Some believe that the other disciple, the beloved disciple, was John the author of the gospel. Some believe that the beloved disciple is someone much younger, more physically fit, since he gets to the tomb first after Mary.  Some believe that the unnamed other disciple is Jesus’ brother, James.  Still others believe that the beloved disciple who outpaces Peter is a kind of “everyman” or “everywoman” who models our continued discipleship.

Consider that the other disciple, the beloved disciple, may have been running just a race to see Jesus again, instead of preparing for a marathon in the life of faith.  And that is just like us.

For it will be a marathon that the disciples will run after Easter.  They will see, but not understand this business of rising from the dead.  They will see, but they will not understand it for themselves.  It will take some time and some perseverance to see beyond the pain and discomfort to Resurrection truth in Jesus’ life, much less their own.

Peter, who enters the tomb, has been preparing for what was to come—for the fullness of Easter truth to become part of him.  For it to become part of his identity.  Peter, the one who denied, will eventually become a rock of faith.  But it will not happen all at once. You cannot sprint to resurrection; resurrection is a slow unfolding over time.  You must be able to see little easters all around you before you can believe Christ walked from the tomb.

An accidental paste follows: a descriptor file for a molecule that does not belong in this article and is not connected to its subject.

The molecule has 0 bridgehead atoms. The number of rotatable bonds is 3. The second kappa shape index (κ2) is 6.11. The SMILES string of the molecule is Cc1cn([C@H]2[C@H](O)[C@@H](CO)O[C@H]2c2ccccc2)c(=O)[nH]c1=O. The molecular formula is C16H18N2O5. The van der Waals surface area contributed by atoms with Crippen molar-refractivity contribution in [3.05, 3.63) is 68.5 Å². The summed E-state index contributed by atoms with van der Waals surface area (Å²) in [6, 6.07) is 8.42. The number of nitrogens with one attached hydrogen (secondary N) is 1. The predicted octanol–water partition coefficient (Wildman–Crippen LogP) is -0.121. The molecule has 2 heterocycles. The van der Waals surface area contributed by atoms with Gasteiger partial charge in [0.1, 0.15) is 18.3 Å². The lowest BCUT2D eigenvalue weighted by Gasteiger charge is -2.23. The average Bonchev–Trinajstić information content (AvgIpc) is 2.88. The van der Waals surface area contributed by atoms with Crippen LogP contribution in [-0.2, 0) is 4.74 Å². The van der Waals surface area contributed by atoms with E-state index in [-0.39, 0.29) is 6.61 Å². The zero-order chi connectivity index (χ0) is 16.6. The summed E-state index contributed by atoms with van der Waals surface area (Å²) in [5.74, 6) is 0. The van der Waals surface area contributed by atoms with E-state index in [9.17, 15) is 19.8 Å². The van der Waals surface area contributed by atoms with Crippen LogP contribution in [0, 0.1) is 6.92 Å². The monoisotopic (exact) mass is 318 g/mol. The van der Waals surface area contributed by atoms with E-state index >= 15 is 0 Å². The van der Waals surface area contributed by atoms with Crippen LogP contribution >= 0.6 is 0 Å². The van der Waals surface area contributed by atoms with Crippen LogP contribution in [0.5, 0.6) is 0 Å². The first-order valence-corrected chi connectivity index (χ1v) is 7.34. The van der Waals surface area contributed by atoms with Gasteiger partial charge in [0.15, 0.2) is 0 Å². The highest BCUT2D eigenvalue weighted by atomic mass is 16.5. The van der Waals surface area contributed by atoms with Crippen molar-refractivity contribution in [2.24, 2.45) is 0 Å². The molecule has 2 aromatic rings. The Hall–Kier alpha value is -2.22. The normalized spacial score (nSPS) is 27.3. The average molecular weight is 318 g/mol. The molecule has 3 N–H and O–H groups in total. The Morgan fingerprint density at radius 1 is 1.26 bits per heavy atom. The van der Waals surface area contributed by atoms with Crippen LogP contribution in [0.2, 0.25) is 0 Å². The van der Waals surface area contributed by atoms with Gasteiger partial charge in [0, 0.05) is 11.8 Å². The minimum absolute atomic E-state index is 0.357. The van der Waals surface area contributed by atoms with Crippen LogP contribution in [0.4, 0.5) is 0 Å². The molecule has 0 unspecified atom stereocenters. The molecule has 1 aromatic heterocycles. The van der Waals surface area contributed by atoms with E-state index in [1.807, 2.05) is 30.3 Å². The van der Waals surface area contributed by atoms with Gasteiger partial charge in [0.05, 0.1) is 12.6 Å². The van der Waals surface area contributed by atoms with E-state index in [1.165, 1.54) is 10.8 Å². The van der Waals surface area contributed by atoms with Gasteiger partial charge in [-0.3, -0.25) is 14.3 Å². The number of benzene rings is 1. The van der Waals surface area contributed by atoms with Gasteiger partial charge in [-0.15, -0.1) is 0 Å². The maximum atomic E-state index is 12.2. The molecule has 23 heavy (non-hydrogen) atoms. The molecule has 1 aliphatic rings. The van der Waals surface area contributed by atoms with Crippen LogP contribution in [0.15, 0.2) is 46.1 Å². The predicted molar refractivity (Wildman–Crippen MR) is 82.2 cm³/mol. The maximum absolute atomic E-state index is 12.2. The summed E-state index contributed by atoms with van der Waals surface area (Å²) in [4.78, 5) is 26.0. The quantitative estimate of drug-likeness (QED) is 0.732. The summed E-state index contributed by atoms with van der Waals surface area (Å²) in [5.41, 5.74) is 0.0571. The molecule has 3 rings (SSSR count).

When Peter chooses to enter the tomb that day, he was preparing for a marathon. It could not have been easy.

Many years ago, when I was working at a battered women’s shelter, I described to my then spiritual advisor a harrowing account of one woman’s story that had persisted in deeply troubling me and keeping me up at night.

She quietly listened and then asked me, “Where is God in this?”

“What do you mean?” I challenged her.  “I don’t see God anywhere in this mess!” God was not easily found in the hard stories of these suffering women, at least initially, to my eyes.

It took a very long while to catch up to her question.

At the time, to see God in flesh in the stories of these women was to encounter a dying Jesus, a Jesus entombed, a Jesus entrapped, a Jesus that was a victim and only a victim.  Like the beloved disciple, in my demand for answers, I had stopped short in my discomfort.

Yet, my friend’s question made me look within the tomb for the Jesus that rose beyond the tomb.  A Jesus that was bigger than the bruises, the horrid fights, the domestic abuse and violence, and the general Good Friday nastiness that humans have been wreaking since the beginning of time.  Jesus would not be found by standing outside the tomb.  Jesus would not be found be sprinting and then refusing to look inside. There would be no racing to the resurrection in the lives of these women or in my own experience.

Part of my mentor’s question rankled me.  I understood broken promises, broken dreams, broken hearts, and broken flesh.  I thought that I understood death.  But I did not understand how God brings life from ruins, even my own ruins.